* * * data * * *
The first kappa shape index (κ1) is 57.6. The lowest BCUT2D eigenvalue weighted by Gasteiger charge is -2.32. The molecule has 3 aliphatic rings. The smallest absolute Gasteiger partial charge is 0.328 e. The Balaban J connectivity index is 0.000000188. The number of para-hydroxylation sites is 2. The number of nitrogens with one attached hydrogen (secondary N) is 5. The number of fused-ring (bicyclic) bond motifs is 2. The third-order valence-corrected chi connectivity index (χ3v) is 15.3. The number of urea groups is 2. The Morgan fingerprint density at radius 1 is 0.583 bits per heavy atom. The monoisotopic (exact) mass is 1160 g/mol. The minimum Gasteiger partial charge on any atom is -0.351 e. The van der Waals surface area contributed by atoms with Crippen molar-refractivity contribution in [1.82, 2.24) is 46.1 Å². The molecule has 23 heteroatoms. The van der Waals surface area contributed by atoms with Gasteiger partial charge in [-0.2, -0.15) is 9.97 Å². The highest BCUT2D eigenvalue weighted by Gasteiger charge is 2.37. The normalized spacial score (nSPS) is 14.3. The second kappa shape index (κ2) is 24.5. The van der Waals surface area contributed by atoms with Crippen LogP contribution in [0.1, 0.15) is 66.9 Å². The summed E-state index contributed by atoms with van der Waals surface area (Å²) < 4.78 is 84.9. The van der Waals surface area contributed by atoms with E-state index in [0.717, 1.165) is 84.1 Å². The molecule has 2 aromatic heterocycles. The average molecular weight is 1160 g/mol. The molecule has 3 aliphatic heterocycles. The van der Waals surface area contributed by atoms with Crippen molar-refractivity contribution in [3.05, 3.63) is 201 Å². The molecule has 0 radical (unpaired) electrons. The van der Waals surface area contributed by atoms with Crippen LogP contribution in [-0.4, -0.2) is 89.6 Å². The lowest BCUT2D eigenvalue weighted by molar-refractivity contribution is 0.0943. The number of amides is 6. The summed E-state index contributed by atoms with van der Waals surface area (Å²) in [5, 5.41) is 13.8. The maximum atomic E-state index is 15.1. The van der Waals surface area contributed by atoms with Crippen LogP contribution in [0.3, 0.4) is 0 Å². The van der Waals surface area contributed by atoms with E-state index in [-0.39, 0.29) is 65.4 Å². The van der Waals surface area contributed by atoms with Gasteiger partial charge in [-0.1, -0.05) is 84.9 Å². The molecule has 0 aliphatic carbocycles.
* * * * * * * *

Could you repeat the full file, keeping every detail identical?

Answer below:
The first kappa shape index (κ1) is 57.6. The lowest BCUT2D eigenvalue weighted by Gasteiger charge is -2.32. The molecule has 3 aliphatic rings. The smallest absolute Gasteiger partial charge is 0.328 e. The Balaban J connectivity index is 0.000000188. The number of para-hydroxylation sites is 2. The number of nitrogens with one attached hydrogen (secondary N) is 5. The number of fused-ring (bicyclic) bond motifs is 2. The third-order valence-corrected chi connectivity index (χ3v) is 15.3. The number of urea groups is 2. The Morgan fingerprint density at radius 1 is 0.583 bits per heavy atom. The monoisotopic (exact) mass is 1160 g/mol. The minimum Gasteiger partial charge on any atom is -0.351 e. The van der Waals surface area contributed by atoms with Crippen molar-refractivity contribution in [1.82, 2.24) is 46.1 Å². The molecule has 23 heteroatoms. The van der Waals surface area contributed by atoms with Gasteiger partial charge in [-0.2, -0.15) is 9.97 Å². The highest BCUT2D eigenvalue weighted by Gasteiger charge is 2.37. The normalized spacial score (nSPS) is 14.3. The second kappa shape index (κ2) is 24.5. The van der Waals surface area contributed by atoms with Crippen LogP contribution in [0.1, 0.15) is 66.9 Å². The summed E-state index contributed by atoms with van der Waals surface area (Å²) < 4.78 is 84.9. The van der Waals surface area contributed by atoms with E-state index in [0.717, 1.165) is 84.1 Å². The molecule has 2 aromatic heterocycles. The average molecular weight is 1160 g/mol. The molecule has 3 aliphatic heterocycles. The van der Waals surface area contributed by atoms with Crippen molar-refractivity contribution in [3.05, 3.63) is 201 Å². The molecule has 0 radical (unpaired) electrons. The van der Waals surface area contributed by atoms with Crippen LogP contribution in [-0.4, -0.2) is 89.6 Å². The lowest BCUT2D eigenvalue weighted by molar-refractivity contribution is 0.0943. The number of amides is 6. The summed E-state index contributed by atoms with van der Waals surface area (Å²) in [5, 5.41) is 13.8. The maximum atomic E-state index is 15.1. The van der Waals surface area contributed by atoms with Crippen LogP contribution in [0.3, 0.4) is 0 Å². The van der Waals surface area contributed by atoms with E-state index in [-0.39, 0.29) is 65.4 Å². The van der Waals surface area contributed by atoms with Gasteiger partial charge in [-0.1, -0.05) is 84.9 Å². The molecule has 0 aliphatic carbocycles.